I've been taking statins (20ml) but my body doesn't like them. My doctor has put me on a higher dose (40ml) and I get pains and feel ill as a result of taking the 40ml. I also have angina, what can I do?
There are in fact five different statins that comprise the statin family, some appear to be more well tolerated than others so without knowing specifically which statin you take and any further elaboration on feeling ill, it is a little difficult to attribute your feelings solely to side-effects.
However, despite being rare and more likely at higher doses, muscle effects i.e. pains can occur with all statins. Should a patient complain of muscular symptoms occurring during statin treatment, other possible causes should be excluded before statin therapy is considered the problem. Following on from this, when a statin is the suspected cause, treatment should be discontinued. If symptoms resolve, the statin should be reintroduced at a lower dose and the patient monitored closely1.
We appreciate your concern as you were introduced at 20mg and although seemingly unable to tolerate your statin, now you have been increased to 40mg alongside managing your angina. Statins work by blocking a key step in cholesterol production and are generally prescribed for one of two main reasons; high cholesterol alone or what is known as a preventative measure. Preventative measures can be further divided into primary and secondary prevention and are of particular relevance to those with cardiovascular issues such as angina.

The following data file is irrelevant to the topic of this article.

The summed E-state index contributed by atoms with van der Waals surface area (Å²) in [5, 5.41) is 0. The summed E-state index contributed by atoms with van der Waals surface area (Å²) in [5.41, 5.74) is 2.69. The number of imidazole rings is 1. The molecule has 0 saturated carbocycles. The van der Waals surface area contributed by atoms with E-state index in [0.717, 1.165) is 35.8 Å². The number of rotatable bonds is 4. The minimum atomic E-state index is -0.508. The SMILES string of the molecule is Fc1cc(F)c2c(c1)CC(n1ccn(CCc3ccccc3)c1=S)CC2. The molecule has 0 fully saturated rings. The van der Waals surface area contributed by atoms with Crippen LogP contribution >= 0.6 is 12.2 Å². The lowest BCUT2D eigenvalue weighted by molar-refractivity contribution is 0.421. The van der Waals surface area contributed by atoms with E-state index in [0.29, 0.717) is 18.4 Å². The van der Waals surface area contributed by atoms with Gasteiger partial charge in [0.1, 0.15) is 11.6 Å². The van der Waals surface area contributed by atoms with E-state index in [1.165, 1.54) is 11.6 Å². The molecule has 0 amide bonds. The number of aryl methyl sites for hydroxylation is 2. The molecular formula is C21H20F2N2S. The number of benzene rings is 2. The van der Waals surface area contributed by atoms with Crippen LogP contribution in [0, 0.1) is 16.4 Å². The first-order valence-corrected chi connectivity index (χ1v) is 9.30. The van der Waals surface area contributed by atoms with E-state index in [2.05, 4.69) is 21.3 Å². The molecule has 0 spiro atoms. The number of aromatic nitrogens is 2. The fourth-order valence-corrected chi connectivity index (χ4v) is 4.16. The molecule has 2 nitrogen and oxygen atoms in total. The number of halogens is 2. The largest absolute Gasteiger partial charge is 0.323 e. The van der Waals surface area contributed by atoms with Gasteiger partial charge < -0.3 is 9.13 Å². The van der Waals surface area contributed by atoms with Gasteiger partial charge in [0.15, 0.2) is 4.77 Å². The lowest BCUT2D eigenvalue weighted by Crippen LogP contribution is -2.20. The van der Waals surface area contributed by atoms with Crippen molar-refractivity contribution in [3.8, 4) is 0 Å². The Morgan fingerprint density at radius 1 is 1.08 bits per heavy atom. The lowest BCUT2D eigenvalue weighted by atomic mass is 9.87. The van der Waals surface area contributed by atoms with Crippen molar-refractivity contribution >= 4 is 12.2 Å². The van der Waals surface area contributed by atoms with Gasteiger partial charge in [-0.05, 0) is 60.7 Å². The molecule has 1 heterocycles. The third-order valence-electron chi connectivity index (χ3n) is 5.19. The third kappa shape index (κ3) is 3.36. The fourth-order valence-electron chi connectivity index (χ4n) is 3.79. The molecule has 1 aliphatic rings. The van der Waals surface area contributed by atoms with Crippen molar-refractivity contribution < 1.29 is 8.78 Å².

In essence, this means that patients with cardiovascular complications, for example angina or high blood pressure, are categorically at greater risk of suffering more severe outcomes such as heart attacks. Thus by keeping cholesterol production at a minimum in these patients, the blood vessels are at less risk of becoming obstructed by fatty deposits and blood flow to the heart is maximised, which in your case, means that your heart can receive a plentiful blood supply carrying lots of oxygen2.
We would encourage you to consult your GP about your particular statin, your pains and the dose at which you have been prescribed. It is of clinical benefit to someone with angina to have statin therapy; however the statin you take could be substituted to another in the family and at a potentially lower dose, therefore providing you protection but at a dose you are able to tolerate.
Answered by the Health at Hand nurses